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Gepubliceerd in: Journal of Youth and Adolescence 3/2019

15-09-2018 | Empirical Research

Parental Knowledge Discrepancies: Examining the Roles of Warmth and Self-Disclosure

Auteurs: Aryn M. Dotterer, Elizabeth Day

Gepubliceerd in: Journal of Youth and Adolescence | Uitgave 3/2019

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Abstract

Discrepancies between parents’ and adolescents’ reports in parental knowledge of adolescents’ daily activities and whereabouts are common and have implications for adolescents’ well-being and school success. Grounded in a family systems perspective utilizing reports from parents and adolescents, the goal of this study was to explore the extent to which parent–adolescent warmth and adolescent self-disclosure could account for discrepancies in parental knowledge by testing the indirect effects linking warmth to discrepancies in parental knowledge via adolescent self-disclosure. Participants were early adolescents (N = 172; 53% female) and their parents (90% mothers). Adolescents (57% African American/Black, 18% multiracial, 17% White/Caucasian, 7% Hispanic/Latino and 1% Asian American) attended a Midwestern, Title 1, urban, public middle school. Using structural equation modeling, findings showed that parent–adolescent warmth significantly predicted adolescent self-disclosure, which in turn predicted fewer discrepancies in parental knowledge. The findings from this study help in understanding the factors that contribute to parental knowledge discrepancies and highlight potential targets for family interventions.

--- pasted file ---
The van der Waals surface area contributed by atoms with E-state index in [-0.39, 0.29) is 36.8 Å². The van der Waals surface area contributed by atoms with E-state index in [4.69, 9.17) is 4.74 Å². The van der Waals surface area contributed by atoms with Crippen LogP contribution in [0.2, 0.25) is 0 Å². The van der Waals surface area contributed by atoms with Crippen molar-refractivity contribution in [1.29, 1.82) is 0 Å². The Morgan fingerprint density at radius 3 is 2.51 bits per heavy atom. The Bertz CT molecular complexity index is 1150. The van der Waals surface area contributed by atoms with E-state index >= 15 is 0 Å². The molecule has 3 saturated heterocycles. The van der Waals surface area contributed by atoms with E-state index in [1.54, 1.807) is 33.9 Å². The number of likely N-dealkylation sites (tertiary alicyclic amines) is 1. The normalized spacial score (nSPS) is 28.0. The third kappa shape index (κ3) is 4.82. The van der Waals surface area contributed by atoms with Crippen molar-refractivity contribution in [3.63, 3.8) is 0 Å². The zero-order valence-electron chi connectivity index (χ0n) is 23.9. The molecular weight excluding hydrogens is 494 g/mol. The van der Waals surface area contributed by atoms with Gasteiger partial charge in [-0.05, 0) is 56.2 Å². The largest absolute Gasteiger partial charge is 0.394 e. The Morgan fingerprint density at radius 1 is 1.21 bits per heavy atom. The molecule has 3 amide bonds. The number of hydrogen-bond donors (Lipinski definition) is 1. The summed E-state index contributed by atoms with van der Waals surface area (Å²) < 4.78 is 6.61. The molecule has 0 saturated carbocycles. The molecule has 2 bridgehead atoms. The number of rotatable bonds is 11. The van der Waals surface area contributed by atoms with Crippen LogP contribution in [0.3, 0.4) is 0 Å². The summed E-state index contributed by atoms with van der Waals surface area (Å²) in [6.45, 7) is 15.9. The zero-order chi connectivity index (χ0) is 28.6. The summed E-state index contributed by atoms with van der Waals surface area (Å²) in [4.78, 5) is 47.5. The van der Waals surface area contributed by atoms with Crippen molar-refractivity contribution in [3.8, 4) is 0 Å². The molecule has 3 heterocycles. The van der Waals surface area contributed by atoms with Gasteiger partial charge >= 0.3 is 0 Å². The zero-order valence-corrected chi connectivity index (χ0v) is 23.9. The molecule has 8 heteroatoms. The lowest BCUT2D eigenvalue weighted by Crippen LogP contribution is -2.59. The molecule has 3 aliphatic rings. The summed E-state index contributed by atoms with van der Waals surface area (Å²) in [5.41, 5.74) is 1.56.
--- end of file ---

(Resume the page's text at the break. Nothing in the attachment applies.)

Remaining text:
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Metagegevens
Titel
Parental Knowledge Discrepancies: Examining the Roles of Warmth and Self-Disclosure
Auteurs
Aryn M. Dotterer
Elizabeth Day
Publicatiedatum
15-09-2018
Uitgeverij
Springer US
Gepubliceerd in
Journal of Youth and Adolescence / Uitgave 3/2019
Print ISSN: 0047-2891
Elektronisch ISSN: 1573-6601
DOI
https://doi.org/10.1007/s10964-018-0926-2